AT&T said Tuesday that it will launch its first 5G phone, built by Samsung, in the first half of next year. Verizon said the same thing on Monday, and T-Mobile and Sprint have promised 5G devices in the future as well.
It may sound exciting, but you don't need to worry about buying one of the first phones to support it.
The new 5G networks rolling out in 2019 will offer faster speeds and better connectivity, but most people won't be able to access them since they'll only be available in a small number of markets next year. Plus, the way we use phones today won't really require the faster data speeds 5G will offer. Today's 4G LTE networks are more than fast enough for all the video and music streaming you want to do on your phone.
AT&T has promised coverage in only 12 cities by the end of this year and seven additional cities during the first half of 2019. Verizon's commercial 5G service is currently only available in just five markets. T-Mobile says it will launch a nationwide network in 2020. Sprint says its first 5G phone, built by LG, will arrive in the first half of next year, but will support 5G speeds in only nine markets before it rolls out to additional areas. These phones will also work on 4G LTE networks when they aren't on 5G. Your current phone won't be able to work on 5G, however.
And device selection will be limited at first, so don't expect a 5G iPhone to work on these networks right away. On Monday, Bloomberg reported that Apple will wait until 2020 to release a 5G iPhone. That's not out of the ordinary and hasn't seemed to affect iPhone sales in the past, when Apple waited longer than its rivals to adopt 3G and 4G networks.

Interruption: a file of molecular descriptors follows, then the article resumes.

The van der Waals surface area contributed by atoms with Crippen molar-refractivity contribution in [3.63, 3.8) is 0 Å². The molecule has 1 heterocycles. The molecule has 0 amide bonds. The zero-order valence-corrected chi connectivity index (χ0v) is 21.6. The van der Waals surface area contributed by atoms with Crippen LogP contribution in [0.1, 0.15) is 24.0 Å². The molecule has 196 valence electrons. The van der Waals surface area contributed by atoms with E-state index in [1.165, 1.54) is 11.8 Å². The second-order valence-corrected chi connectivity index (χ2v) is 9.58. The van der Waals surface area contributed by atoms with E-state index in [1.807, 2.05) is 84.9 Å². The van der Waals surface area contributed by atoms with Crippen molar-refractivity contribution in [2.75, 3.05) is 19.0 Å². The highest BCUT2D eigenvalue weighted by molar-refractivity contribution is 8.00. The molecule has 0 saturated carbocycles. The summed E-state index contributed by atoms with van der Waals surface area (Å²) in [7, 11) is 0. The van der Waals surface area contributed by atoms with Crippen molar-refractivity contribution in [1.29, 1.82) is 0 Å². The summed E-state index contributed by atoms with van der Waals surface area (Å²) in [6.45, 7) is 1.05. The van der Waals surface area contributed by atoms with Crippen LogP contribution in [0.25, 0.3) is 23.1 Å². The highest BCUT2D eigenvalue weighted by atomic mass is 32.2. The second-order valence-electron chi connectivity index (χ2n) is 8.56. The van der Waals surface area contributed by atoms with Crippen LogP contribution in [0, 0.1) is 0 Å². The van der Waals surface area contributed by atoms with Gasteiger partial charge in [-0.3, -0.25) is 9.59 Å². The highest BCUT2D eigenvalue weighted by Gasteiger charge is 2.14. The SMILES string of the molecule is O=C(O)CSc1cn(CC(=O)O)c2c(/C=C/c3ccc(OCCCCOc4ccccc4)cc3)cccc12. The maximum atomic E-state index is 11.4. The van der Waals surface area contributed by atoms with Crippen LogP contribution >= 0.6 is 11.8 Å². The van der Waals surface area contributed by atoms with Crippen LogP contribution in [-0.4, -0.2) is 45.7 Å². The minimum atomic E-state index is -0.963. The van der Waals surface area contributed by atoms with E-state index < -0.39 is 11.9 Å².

Apple has typically waited until networks are more mature and widespread to add support for faster networks to its devices. The first iPhone launched with older 2G EDGE technology even while faster 3G networks were beginning to roll out in the United States. Likewise, the first 4G LTE phone launched in 2011, but Apple didn't add LTE support until the following year.
More importantly, there aren't many compelling reasons to buy a 5G phone yet. The 4G LTE enabled things we now take for granted include high-quality video chat, the ability to stream movies pretty much anywhere and much faster download speeds. Apps that enabled these sorts of experiences, like Snapchat, followed. But all of those things took time to roll out and weren't immediately available when LTE launched.
While commercial 5G promises faster home-internet speeds that top what you might find from your current internet provider — and will alleviate the need to run wires all over your house — most people probably won't find a need to upgrade to new phones simply because they can download a movie faster. Carriers, app developers and other partners will need to show consumers what else they can do with 5G phones that will make them a must-buy before the networks are available nationwide.
We might have answers to some of that pretty soon.
Qualcomm's Snapdragon Tech Summit kicks off on Tuesday. It's where partners such as Samsung may provide more detail on the first devices to support 5G technology. Similar announcements are expected during CES in early January.
There will be a lot of hype around 5G smartphones in 2019, but it'll still be too early for most people to buy in.